It is now clear that constitutional reform in Bosnia and Herzegovina is as necessary as it is difficult. A possible solution could come from participatory constitutionalism
(Originally published 22.11.2021 by Oslobođenje )
Reforming the irreformable is the constitutional conundrum of the Dayton regime. Clearly, all proposals that have been put forward until now for over 25 years have failed to produce a significant change.
The problem is well known. It was already the Constitutional Court in its “constituent peoples” ruling in 2000 that made clear that a reform of the Dayton constitution is unavoidable in order to implement the principles that lay the foundations of the same constitution, namely the achievement of a society based on the equality of citizens.
The Venice Commission opinion in 2005 made it even clearer: the Dayton constitution is not sustainable, as it contradicts the foundations of a workable State, but to amend it is extremely difficult, as it is based on consensus among the representatives of the three constituent peoples. How to ask the main beneficiaries of ethnic entrepreneurship to move away from such a system, after having provided them with the ignition key of each possible reform? Such contradictions dramatically emerged in the Sejdić and Finci ruling of the European Court of Human Rights, which essentially found the institutional structure of the country discriminatory, as it limits (political) rights of all those not willing or able to affiliate with a constituent people or not meeting a combination of requirements of ethnic origin and place of residence. A long list of subsequent events, rulings, statements, positionings of the international community have further reinforced the prevailing feeling that the constitutional and institutional reform in the country is indispensable and impossible at the same time. Reforming the irreformable is the constitutional conundrum of the Dayton regime.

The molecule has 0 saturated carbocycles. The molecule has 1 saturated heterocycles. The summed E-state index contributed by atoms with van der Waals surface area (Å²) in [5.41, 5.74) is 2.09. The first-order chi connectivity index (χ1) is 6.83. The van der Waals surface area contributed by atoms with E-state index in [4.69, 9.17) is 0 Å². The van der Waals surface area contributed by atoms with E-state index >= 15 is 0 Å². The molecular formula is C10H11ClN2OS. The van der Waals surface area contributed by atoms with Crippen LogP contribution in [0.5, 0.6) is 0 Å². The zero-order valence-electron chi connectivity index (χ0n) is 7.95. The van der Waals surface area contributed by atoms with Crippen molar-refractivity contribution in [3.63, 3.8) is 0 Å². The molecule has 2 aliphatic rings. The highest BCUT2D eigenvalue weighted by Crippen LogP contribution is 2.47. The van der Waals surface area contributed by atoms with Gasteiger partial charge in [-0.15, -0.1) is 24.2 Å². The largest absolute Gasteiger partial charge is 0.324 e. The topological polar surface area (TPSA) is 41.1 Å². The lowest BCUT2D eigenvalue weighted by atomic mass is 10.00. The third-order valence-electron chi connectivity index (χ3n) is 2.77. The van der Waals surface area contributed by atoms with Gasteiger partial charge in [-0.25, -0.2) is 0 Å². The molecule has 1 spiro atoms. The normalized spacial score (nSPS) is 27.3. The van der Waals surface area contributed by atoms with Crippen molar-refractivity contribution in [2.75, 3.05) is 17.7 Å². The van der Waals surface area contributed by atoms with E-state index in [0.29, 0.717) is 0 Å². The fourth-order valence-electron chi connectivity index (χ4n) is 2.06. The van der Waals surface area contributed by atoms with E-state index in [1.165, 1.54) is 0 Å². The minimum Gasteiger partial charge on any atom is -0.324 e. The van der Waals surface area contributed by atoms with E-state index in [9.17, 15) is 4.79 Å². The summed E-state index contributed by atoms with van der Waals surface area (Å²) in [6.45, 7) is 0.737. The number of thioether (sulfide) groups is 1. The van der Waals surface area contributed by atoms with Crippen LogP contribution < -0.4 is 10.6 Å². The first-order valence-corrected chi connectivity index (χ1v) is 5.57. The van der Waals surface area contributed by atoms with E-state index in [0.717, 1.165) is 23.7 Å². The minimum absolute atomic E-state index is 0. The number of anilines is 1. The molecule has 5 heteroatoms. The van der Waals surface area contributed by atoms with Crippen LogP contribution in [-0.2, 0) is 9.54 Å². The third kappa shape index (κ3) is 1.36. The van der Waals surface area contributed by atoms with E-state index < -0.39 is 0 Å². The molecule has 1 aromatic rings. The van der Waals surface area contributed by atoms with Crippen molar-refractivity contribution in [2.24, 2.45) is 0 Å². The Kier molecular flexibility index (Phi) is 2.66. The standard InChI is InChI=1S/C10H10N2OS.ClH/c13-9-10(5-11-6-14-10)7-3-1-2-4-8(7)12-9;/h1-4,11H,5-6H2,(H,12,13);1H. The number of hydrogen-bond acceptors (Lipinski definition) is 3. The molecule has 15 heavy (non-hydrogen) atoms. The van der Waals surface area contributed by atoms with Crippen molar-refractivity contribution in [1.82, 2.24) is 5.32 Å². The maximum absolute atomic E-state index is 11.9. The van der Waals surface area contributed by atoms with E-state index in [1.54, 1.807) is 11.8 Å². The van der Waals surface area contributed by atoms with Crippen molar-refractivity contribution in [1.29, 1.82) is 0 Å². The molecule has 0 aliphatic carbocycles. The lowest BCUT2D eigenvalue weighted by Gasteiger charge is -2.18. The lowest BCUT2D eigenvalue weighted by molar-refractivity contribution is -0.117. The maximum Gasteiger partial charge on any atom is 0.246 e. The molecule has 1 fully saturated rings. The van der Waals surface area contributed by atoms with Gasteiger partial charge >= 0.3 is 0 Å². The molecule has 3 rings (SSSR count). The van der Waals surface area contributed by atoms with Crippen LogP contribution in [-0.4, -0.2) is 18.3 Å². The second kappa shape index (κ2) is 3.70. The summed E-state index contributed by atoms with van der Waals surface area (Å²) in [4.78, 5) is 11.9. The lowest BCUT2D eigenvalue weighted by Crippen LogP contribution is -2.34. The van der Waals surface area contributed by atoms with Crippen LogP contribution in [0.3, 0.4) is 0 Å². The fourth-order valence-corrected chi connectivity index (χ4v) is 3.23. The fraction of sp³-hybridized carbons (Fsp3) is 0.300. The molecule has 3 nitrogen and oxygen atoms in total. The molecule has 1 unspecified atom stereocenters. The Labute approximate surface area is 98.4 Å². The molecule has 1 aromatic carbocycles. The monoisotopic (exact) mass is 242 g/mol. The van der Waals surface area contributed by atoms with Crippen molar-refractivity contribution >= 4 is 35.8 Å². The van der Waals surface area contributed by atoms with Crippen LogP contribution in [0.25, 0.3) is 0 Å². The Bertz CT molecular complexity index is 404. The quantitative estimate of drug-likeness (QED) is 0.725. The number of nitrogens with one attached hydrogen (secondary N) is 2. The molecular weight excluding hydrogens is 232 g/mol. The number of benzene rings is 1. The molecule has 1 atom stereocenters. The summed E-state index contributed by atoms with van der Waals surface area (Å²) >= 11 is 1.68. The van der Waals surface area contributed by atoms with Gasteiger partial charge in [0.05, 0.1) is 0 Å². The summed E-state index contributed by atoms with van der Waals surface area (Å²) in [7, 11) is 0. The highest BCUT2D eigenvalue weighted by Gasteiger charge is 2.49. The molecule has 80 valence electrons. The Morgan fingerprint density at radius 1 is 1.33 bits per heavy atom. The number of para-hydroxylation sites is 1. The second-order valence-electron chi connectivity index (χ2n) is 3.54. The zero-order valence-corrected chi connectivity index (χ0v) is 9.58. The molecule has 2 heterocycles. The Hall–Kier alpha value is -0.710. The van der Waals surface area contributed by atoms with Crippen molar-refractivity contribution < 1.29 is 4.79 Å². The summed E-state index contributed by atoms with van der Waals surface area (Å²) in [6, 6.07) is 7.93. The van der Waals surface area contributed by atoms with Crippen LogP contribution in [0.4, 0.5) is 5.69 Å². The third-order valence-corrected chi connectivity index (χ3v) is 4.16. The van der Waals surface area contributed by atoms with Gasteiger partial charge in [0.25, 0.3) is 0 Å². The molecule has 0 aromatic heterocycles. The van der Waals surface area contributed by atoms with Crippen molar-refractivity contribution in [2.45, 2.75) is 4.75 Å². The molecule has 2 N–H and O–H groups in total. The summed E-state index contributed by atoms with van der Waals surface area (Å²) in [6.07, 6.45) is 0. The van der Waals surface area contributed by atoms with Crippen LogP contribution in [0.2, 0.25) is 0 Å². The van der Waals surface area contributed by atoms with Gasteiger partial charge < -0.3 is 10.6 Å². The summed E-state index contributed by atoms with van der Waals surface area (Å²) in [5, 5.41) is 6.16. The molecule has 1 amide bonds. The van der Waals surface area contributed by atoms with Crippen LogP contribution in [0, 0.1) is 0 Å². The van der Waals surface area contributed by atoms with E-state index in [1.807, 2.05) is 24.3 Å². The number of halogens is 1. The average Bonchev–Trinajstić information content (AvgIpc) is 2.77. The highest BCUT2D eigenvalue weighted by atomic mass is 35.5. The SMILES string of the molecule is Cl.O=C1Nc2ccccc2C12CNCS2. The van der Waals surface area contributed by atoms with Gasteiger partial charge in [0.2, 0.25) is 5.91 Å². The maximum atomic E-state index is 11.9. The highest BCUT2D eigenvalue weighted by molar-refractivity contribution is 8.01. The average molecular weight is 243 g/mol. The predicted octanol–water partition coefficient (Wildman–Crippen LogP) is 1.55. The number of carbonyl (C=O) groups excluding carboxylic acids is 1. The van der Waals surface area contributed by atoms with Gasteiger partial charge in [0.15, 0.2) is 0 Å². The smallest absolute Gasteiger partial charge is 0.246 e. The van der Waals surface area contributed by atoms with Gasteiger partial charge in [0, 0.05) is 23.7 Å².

Calls for participation
Clearly, all proposals that have been put forward until now for over 25 years have failed to produce a significant change. Even those imposed by means of the Bonn powers of the High Representative, while legally broad, face their inherent limits as they lack representativeness and have short roots in the country’s society. There is a lot of rhetoric on the local ownership of the reform process, but this remains largely a lip service. Does this mean that there is no alternative but continuing as before?
Probably not, having in mind the most recent developments comparative constitutional law is offering, especially what cold be labelled ‘participatory constitutionalism’.
In the democratic world, the last couple of decades have faced tremendous changes, which slowly star to be reflected – albeit to a still limited extent – in constitution making and amending processes and procedures
In the democratic world, the last couple of decades have faced tremendous changes, which slowly star to be reflected – albeit to a still limited extent – in constitution making and amending processes and procedures. Mutatis mutandis, a conundrum similar to the irreformability of the Dayton constitution is to be noted also between representative and direct democracy, both showing their limits in addressing the challenges of a pluralistic society. The growing number of people, their better education and the resulting growth of the will to actively participate has made the traditional forms of representative and direct democracy unsatisfactory to an ever larger number of people. Elected assemblies are perceived as less and less representative and, in fact, they were conceived of at a time when a very small number of persons were allowed to turn to the ballots and in which assemblies served as platforms to reach compromises between a small elite of aristocrats and the bourgeoisie. At the same time, direct democratic tools such as referenda and popular initiatives prove to be rudimental instruments, often in the hands of mobilized minorities, and greatly unfit to regulate increasingly complex issues, ones which often require deep specialized knowledge and that can rarely be reduced to a “yes” or a “no”. Disaffection with politics, the decreasing role of political parties, increasingly recurring protests, and several other symptoms of popular discontent vis-à-vis the political process are, therefore, the outcome of structural and systemic factors rather than of the lower quality of political elites.